Intensive Care Requirements for an Ageing Population: A Microcosm of Problems Facing the NHS?
This source preferred by Gary Smith
Authors: Sparkes, D., Smith, G.B. and Prytherch, D.R.
Journal: Clinical Medicine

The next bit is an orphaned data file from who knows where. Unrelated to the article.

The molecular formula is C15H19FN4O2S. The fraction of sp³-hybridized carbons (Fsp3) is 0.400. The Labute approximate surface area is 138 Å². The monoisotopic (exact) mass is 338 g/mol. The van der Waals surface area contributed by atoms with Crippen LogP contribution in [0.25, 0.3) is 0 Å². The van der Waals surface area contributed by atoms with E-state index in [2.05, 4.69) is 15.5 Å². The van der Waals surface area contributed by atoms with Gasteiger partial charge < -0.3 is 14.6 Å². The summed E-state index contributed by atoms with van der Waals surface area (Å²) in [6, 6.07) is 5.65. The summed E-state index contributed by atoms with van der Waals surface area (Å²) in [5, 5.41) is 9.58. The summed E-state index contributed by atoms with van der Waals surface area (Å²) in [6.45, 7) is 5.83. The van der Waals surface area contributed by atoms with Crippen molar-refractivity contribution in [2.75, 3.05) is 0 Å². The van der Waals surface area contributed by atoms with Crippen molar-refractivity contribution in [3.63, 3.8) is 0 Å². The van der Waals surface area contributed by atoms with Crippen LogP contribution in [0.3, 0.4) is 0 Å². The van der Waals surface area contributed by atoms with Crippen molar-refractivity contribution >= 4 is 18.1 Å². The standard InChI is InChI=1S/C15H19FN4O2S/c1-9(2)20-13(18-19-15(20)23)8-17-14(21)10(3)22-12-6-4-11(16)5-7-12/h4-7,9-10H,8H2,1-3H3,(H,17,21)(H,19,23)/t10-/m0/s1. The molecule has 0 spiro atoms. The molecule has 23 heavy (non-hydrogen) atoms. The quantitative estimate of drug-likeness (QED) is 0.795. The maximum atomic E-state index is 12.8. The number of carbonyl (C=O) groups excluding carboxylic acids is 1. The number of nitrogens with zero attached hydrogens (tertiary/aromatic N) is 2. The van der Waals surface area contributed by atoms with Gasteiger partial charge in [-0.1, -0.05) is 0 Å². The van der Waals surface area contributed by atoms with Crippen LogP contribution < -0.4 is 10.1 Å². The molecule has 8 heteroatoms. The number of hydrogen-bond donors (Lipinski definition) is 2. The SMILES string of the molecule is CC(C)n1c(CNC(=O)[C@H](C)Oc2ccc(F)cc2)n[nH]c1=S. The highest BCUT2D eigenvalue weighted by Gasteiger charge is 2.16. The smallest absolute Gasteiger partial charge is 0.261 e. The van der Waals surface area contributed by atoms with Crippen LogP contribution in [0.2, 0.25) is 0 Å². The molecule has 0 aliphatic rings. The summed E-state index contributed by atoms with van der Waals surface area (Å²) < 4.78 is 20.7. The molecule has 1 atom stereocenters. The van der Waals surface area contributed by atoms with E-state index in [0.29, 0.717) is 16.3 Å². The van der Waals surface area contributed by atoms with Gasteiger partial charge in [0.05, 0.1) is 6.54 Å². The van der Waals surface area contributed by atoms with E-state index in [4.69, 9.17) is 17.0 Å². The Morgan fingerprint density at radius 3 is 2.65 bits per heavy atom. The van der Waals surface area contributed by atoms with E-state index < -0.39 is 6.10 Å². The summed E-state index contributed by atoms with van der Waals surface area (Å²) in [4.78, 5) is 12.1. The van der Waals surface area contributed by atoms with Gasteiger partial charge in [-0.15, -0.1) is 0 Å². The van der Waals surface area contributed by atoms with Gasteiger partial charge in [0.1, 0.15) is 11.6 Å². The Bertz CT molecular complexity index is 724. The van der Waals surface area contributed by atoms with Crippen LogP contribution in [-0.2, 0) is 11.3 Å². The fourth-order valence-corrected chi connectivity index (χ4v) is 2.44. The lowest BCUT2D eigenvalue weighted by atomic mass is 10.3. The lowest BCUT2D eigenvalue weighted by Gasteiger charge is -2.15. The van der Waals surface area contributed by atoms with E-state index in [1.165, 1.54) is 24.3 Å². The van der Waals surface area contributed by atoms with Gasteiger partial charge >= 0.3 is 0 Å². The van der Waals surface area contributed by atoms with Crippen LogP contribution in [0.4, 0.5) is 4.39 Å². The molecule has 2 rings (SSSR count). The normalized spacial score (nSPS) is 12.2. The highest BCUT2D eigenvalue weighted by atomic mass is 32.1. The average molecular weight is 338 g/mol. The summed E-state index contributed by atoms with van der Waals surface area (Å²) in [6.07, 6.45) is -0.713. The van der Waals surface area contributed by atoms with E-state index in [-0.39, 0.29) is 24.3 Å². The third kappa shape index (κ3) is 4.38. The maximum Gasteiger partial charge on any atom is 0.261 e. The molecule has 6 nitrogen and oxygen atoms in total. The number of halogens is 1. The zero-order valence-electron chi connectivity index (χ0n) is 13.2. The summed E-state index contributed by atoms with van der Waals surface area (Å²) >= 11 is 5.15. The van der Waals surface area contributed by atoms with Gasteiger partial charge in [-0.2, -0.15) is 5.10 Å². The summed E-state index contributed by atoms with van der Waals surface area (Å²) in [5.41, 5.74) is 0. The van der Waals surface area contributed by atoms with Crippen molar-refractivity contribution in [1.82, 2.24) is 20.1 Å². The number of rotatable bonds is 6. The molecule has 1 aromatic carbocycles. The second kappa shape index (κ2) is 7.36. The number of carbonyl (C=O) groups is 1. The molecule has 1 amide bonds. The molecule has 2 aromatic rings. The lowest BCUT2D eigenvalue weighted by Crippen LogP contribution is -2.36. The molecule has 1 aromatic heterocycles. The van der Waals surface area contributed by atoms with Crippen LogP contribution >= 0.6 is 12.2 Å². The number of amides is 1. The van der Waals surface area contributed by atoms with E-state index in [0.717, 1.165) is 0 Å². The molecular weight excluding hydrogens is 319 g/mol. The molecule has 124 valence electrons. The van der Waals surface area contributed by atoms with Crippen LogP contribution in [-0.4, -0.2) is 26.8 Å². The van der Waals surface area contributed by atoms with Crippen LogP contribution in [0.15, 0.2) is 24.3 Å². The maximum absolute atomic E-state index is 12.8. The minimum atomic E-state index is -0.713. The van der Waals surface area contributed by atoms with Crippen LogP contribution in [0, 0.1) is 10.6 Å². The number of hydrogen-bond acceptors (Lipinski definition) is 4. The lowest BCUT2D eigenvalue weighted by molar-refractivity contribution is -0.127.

The changing patterns of admissions to an intensive care unit (ICU) were investigated in relation to age. The local population and the patients admitted to ICU in each year from 1996 to 2002 were stratified by age. The trend in the ratio of admissions to population showed the most extreme changes in those aged 60 years and over. For this group, there was an increase of 2.62 admissions per 10,000 population per year (95% Confidence interval (CI) 1.41 to 3.85, p = 0.004). APACHE II (Acute Physiology and Chronic Health Evaluation II) scores increased by 0.45 points per year (95% CI 0.16 to 0.74, p = 0.013) and length of ICU stay increased by 0.21 days per year (95% CI 0.03 to 0.38, p = 0.032). This rapid increase in the use of ICU resources by patients aged 60 years and over, over a period of six years, combined with an ageing population, suggests that current projections of future ICU provision may be inadequate.